A Controversy in 77 Words

Why Section 280E of the Tax Code Is Causing Such a Stir

Nov 20, 2019
Accounting

SMITH BRAIN TRUST – The recent Congressional committee passage of the Marijuana Opportunity, Reinvestment, and Expungement Act to decriminalize marijuana may have been influenced by more than just the revenue the proposed excise tax will generate, says Maryland Smith's Samuel Handwerger, pointing to a recent tax court case that highlighted the need for Congressional action regarding Section 280E of the federal tax code. 

That section is just 77 words, he says, "but it seems like it has created 770 tax court controversies." And marijuana businesses know this all too well, he adds, because 280E disallows all their business deductions, aside from the cost of the goods sold, because cannabis is listed as a Substance 1 drug. Drugs on that list the feds deem as illegal substances. That’s despite the fact that significantly more than half of states have legalized the leaf in one way or another, he notes.

Disallowing business expenses causes the marijuana industry to be faced with what is essentially a sales tax, as the income tax in their case is on nearly the gross sales price, like any sales tax, explains Handwerger. “The only thing wrong with this picture is that the rate of tax can be anything other than what you would expect a sales tax to be…with rates up to 37% at the federal level.”

It’s a “rather draconian tax law,” dating back to Nancy Reagan’s so called war on drugs, and it was meant to serve as another tool for prosecuting drug dealers, he says. “No one questioned it then because no legitimate was business was affected. That has all changed rather quickly in the last several years with state laws legalizing the production and sale.”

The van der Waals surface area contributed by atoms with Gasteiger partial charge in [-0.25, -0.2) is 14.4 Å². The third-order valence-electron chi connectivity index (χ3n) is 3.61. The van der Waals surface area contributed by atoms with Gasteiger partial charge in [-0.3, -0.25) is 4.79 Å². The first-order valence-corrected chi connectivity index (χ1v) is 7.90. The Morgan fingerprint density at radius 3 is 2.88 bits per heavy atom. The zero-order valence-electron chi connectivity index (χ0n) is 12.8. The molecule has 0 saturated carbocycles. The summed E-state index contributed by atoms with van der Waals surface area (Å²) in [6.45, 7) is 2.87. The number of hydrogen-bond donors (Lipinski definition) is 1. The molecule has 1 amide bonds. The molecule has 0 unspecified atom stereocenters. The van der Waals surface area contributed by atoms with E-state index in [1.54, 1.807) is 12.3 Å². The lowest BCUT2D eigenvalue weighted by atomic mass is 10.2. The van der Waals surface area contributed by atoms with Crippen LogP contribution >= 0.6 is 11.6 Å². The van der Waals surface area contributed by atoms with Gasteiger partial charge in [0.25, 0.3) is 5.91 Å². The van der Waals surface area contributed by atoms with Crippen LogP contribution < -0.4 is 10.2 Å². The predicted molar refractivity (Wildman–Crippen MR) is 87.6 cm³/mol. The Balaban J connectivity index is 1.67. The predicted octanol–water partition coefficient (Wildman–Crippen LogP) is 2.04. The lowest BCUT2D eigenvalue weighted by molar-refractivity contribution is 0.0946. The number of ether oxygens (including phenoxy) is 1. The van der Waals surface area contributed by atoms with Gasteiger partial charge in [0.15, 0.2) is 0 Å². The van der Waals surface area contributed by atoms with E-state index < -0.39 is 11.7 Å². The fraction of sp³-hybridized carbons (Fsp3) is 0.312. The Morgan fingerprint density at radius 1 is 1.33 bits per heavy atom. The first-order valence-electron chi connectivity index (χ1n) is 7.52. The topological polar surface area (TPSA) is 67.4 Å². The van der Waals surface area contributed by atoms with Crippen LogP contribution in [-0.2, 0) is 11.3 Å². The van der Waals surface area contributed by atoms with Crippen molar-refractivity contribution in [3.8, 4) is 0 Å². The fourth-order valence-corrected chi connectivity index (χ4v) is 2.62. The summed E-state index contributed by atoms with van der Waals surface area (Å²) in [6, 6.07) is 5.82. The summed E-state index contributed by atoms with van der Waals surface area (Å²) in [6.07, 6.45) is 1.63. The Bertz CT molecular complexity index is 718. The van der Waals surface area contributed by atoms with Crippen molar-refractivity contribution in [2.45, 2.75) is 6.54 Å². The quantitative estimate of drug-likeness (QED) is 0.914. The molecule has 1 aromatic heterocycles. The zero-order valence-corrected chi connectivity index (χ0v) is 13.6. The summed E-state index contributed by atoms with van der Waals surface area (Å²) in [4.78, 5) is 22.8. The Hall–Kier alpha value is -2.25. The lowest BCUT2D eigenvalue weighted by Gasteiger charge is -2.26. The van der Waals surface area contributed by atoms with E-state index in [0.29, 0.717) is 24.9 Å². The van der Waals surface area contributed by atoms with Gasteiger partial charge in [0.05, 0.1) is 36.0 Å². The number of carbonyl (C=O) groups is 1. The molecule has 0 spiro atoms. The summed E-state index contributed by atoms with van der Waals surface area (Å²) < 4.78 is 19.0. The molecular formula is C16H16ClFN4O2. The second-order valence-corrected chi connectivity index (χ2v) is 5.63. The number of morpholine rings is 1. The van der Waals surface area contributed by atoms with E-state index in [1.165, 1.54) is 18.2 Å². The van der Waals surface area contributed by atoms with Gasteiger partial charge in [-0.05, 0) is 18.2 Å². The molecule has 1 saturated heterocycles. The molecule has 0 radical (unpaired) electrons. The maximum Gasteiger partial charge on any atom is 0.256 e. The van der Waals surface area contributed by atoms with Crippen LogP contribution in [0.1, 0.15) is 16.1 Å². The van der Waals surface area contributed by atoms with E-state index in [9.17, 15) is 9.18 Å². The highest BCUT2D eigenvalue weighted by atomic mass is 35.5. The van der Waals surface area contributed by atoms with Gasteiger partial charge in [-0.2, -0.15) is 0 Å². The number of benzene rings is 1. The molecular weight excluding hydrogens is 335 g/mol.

The clash between federal supremacy over state law has been largely swept under the rug since President Obama put a hold on federal enforcement of state legalized businesses, he says. Over the years this has acted as an open invitation for more states to join in the legalization movement despite no mutual recognition in Congress to change the law on their side.

“This is not to say that Congress forgot about Section 280E. Several attempts have been made to pass measures to change or delete Section 280E, but to no avail,” Handwerger says. “However, someone forgot to tell the IRS to stop enforcing this part of the tax law and so these otherwise legitimate businesses are incurring huge tax burdens on their profits as the IRS attacks, without mercy, waiving 280E in front of tax courts to assess huge tax bills.”

He cites a recent case, NCSBA v. Comr (Oct 23, 2019), in which the tax court upheld a tax assessment of $1.2 million and a $250,000 penalty.

“There have been many arguments made by marijuana entrepreneurs in tax court to combat the harshness of Section 280E, but in this most recent tax court decision a line was drawn that makes it clear that there is little wiggle room,” Handwerger said.

The tax court concluded that the law is not a penalty that could be called into question as an excessive fine disallowed under the Eighth Amendment.

“Moreover,” Handwerger added, “the taxpayer tried to make the argument that not all deductions should be disallowed. The court in reply, as if talking to a child, read the first sentence of Section 280E, where it reads “No deduction…shall be allowed.” No means no…nada.”